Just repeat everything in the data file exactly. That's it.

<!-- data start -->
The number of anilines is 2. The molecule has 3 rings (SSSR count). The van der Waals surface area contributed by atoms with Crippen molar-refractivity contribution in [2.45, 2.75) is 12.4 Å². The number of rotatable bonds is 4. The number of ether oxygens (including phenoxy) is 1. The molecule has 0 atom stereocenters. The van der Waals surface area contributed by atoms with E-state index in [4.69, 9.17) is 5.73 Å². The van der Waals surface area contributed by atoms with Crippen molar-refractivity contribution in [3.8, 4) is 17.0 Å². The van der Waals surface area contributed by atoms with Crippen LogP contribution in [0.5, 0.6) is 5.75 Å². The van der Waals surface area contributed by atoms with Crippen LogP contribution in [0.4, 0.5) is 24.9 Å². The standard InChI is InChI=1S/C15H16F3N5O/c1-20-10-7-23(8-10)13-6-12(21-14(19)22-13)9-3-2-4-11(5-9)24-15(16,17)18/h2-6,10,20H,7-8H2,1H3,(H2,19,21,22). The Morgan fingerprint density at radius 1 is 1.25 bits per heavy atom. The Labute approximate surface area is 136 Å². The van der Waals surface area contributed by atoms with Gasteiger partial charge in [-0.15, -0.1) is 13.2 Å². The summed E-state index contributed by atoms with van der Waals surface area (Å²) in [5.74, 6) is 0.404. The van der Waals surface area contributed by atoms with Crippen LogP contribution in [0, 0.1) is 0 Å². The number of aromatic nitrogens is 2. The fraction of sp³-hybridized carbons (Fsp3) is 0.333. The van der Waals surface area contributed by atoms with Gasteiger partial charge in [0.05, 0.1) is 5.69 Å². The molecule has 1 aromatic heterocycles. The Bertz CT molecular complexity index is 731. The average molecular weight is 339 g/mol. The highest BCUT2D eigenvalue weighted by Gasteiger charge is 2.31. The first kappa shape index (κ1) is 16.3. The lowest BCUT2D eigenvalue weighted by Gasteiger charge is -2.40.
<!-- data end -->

The number of anilines is 2. The molecule has 3 rings (SSSR count). The van der Waals surface area contributed by atoms with Crippen molar-refractivity contribution in [2.45, 2.75) is 12.4 Å². The number of rotatable bonds is 4. The number of ether oxygens (including phenoxy) is 1. The molecule has 0 atom stereocenters. The van der Waals surface area contributed by atoms with E-state index in [4.69, 9.17) is 5.73 Å². The van der Waals surface area contributed by atoms with Crippen molar-refractivity contribution in [3.8, 4) is 17.0 Å². The van der Waals surface area contributed by atoms with Crippen LogP contribution in [0.5, 0.6) is 5.75 Å². The van der Waals surface area contributed by atoms with Crippen LogP contribution in [0.4, 0.5) is 24.9 Å². The standard InChI is InChI=1S/C15H16F3N5O/c1-20-10-7-23(8-10)13-6-12(21-14(19)22-13)9-3-2-4-11(5-9)24-15(16,17)18/h2-6,10,20H,7-8H2,1H3,(H2,19,21,22). The Morgan fingerprint density at radius 1 is 1.25 bits per heavy atom. The Labute approximate surface area is 136 Å². The van der Waals surface area contributed by atoms with Gasteiger partial charge in [-0.15, -0.1) is 13.2 Å². The summed E-state index contributed by atoms with van der Waals surface area (Å²) in [5.74, 6) is 0.404. The van der Waals surface area contributed by atoms with Crippen LogP contribution in [0, 0.1) is 0 Å². The number of aromatic nitrogens is 2. The fraction of sp³-hybridized carbons (Fsp3) is 0.333. The van der Waals surface area contributed by atoms with Gasteiger partial charge in [0.05, 0.1) is 5.69 Å². The molecule has 1 aromatic heterocycles. The Bertz CT molecular complexity index is 731. The average molecular weight is 339 g/mol. The highest BCUT2D eigenvalue weighted by Gasteiger charge is 2.31. The first kappa shape index (κ1) is 16.3. The lowest BCUT2D eigenvalue weighted by Gasteiger charge is -2.40.